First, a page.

Deathgarden’s new feature could solve the promising game’s biggest problem

Deathgarden: Bloodharvest has the potential to become as popular as its creators’ last project, the horror multiplayer game Dead by Daylight. But first, its studio must solve one big problem: the Hunter’s instant execute mechanic. A new update might have the perfect fix.

Deathgarden pits five quick, fragile Scavengers against one deadly Hunter, who is tasked with preventing the group from escaping the titular arena. After downing a Scavenger, the Hunter can execute them. That removes the Scavenger from the game entirely.

The move is laughably powerful. It can be launched instantly, and the Scavengers have no counter. Should the Hunter insta-execute a Scavenger, the Scavenger has little else to do but watch their friends play the rest of the match. If solo, they can re-queue, but it’s still considered a rude move by many dedicated players.

To discourage this move, and encourage Hunters to impede Scavengers without instant-executing them, the game grants both the Scavenger and the Hunter significantly less experience. But when a move this powerful is on the table, a dip in XP often isn’t enough to dissuade Hunters from downing their rivals.

Instant executed now infuriate Scavenger players, who feel it’s a bad-faith move. So new Hunters will find that upon early executing a Scavenger, the survivors tend to stop attempting to fulfill their victory condition, and instead just hide and play in a way they perceive as equally bad faith.

Behaviour Interactive

This is obviously not ideal, and has seemingly been a priority for Behaviour to fix.

In a previous update, the studio made it far clearer to Hunters that if they downed a Scavenger and didn’t execute, they would receive a clearer indication that they would earn extra experience. The incentive would in theory motivate them to move on and attack other Scavengers. Experience is a powerful motivator, as players receive in-game currencies based on their total experience, which can be used to upgrade abilities and weapons.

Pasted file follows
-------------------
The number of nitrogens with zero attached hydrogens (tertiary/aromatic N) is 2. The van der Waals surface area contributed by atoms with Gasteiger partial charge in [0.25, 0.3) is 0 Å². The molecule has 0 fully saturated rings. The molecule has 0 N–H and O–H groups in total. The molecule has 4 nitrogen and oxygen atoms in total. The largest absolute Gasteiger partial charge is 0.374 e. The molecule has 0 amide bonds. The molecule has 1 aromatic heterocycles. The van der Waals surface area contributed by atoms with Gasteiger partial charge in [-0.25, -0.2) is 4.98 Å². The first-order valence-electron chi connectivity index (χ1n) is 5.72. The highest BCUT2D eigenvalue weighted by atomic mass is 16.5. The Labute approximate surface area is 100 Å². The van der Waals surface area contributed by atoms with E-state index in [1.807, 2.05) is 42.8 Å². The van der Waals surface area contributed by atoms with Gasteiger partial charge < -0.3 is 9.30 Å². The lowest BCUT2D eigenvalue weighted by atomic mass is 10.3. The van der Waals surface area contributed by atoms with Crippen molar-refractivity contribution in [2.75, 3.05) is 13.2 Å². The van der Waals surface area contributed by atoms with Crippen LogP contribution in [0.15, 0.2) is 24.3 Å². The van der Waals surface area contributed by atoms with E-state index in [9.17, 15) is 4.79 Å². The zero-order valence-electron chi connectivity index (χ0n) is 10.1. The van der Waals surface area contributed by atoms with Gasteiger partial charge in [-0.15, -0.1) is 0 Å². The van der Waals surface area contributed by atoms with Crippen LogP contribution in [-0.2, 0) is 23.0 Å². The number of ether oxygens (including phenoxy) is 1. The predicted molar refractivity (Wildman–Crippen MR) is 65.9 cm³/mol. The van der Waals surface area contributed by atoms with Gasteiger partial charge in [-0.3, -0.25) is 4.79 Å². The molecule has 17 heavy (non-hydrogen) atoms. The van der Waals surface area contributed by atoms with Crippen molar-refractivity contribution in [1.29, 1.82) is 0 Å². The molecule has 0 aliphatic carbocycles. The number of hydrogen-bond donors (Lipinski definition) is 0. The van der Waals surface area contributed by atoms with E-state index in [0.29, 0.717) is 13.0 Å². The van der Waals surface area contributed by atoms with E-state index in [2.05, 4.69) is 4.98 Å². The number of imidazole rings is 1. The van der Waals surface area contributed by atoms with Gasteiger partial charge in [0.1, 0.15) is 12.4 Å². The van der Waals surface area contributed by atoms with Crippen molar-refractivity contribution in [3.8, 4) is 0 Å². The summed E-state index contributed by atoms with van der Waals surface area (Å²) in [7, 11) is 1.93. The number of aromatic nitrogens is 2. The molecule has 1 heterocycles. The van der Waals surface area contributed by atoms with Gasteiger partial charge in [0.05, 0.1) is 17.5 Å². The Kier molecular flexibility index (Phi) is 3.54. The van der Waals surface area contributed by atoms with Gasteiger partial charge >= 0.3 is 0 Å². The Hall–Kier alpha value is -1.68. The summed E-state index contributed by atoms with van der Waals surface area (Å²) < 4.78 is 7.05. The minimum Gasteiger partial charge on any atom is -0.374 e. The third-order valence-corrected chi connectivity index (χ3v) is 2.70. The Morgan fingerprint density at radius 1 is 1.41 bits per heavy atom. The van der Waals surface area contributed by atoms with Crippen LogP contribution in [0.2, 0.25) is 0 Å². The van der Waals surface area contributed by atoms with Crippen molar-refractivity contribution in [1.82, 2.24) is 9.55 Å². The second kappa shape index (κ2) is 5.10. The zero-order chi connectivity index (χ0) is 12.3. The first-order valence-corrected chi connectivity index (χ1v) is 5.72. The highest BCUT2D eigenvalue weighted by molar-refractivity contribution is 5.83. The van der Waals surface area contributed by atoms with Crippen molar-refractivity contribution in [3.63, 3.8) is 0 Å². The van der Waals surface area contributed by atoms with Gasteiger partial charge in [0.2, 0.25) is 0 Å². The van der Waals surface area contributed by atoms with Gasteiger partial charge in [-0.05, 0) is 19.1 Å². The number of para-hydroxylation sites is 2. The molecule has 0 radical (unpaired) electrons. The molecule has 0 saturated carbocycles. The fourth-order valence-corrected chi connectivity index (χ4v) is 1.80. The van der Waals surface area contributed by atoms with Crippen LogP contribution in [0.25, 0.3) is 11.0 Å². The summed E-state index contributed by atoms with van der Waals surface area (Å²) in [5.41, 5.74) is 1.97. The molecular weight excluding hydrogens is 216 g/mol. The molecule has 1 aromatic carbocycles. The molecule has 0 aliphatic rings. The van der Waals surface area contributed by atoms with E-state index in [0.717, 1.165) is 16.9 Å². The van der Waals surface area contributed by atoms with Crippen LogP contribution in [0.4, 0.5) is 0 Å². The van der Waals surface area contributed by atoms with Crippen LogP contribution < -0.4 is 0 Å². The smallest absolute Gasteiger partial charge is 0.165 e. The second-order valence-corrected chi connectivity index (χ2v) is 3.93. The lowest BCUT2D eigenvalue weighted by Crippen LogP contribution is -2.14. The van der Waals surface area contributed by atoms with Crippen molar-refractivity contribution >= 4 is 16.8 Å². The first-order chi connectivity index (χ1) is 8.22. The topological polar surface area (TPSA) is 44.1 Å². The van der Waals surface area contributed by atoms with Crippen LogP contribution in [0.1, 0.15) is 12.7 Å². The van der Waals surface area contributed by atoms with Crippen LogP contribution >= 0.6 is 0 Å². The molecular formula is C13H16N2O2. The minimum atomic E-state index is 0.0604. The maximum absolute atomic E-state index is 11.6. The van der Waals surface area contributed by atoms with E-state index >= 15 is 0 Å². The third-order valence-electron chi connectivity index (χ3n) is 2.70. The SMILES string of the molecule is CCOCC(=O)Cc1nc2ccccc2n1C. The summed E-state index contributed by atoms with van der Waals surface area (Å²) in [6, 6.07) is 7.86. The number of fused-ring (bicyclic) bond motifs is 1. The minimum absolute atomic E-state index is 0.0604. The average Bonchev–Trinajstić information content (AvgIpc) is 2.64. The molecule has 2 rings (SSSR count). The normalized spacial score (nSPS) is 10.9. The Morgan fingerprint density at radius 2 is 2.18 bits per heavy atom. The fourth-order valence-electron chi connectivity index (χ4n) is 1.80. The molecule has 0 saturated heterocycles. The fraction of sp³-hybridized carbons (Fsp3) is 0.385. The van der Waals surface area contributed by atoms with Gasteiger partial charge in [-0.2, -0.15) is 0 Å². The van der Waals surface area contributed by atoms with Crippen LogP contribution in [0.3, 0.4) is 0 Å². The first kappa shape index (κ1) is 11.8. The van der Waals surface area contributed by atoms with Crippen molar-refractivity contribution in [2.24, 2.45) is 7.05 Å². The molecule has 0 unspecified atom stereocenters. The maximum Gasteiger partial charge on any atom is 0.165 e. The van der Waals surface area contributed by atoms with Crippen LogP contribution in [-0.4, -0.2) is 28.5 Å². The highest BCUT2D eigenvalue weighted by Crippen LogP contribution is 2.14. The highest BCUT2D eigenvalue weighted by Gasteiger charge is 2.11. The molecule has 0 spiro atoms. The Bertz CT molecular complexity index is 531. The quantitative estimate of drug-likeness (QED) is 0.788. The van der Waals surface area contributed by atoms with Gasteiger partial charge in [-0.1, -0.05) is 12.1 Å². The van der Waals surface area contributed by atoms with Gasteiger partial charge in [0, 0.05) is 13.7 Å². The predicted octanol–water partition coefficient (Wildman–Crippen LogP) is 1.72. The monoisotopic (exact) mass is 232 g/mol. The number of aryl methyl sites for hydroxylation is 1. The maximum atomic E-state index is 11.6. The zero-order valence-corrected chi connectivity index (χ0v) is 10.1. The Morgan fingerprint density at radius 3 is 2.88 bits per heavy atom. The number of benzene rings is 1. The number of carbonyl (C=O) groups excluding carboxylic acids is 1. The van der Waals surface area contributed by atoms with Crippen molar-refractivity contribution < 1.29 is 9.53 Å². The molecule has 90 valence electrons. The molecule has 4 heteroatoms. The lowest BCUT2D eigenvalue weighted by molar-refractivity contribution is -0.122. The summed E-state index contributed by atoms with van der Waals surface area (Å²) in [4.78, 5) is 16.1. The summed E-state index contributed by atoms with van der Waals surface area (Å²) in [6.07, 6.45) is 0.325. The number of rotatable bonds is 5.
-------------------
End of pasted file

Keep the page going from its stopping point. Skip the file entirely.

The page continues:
However, this UI change didn’t solve the problem, simply because it’s difficult to explain to a Hunter that they have a win condition (execute all of the Scavengers), and then encourage them to take actions contrary to that win condition, even if it means a greater gain later on. Instant gratification is a powerful incentive for players, and Deathgarden failed to explain the tradeoff properly.

Now, Behaviour is introducing a mercy mechanic. They explain their reasoning in a tweet, saying that having to down Scavengers twice before executing them is a “feature that resonates with your community feedback.”

The rest of the game’s numbers, like the amount of resources the Scavengers have to collect to open the escape exits early, will be shifted around the mercy mechanic to try to keep an equal balance between the two sides of the map. Hunters are currently perceived as very powerful, and Scavengers as needing some buffs. The mercy mechanic, along with additional changes, may address that dynamic.

Deathgarden is also set to add a new Scavenger, Darius “Dash” Shaw, who uses a power that grants bonus speed to his additional Scavengers. This new character could further change the metagame, thanks to synergy with characters like Fog’s innate speed boost and Sawbones’ ranged heal and resurrect.

Behaviour has not announced a release date for this new patch, but they have stated they will be doing an insider stream where the developers can explain more information on these changes and what to expect.

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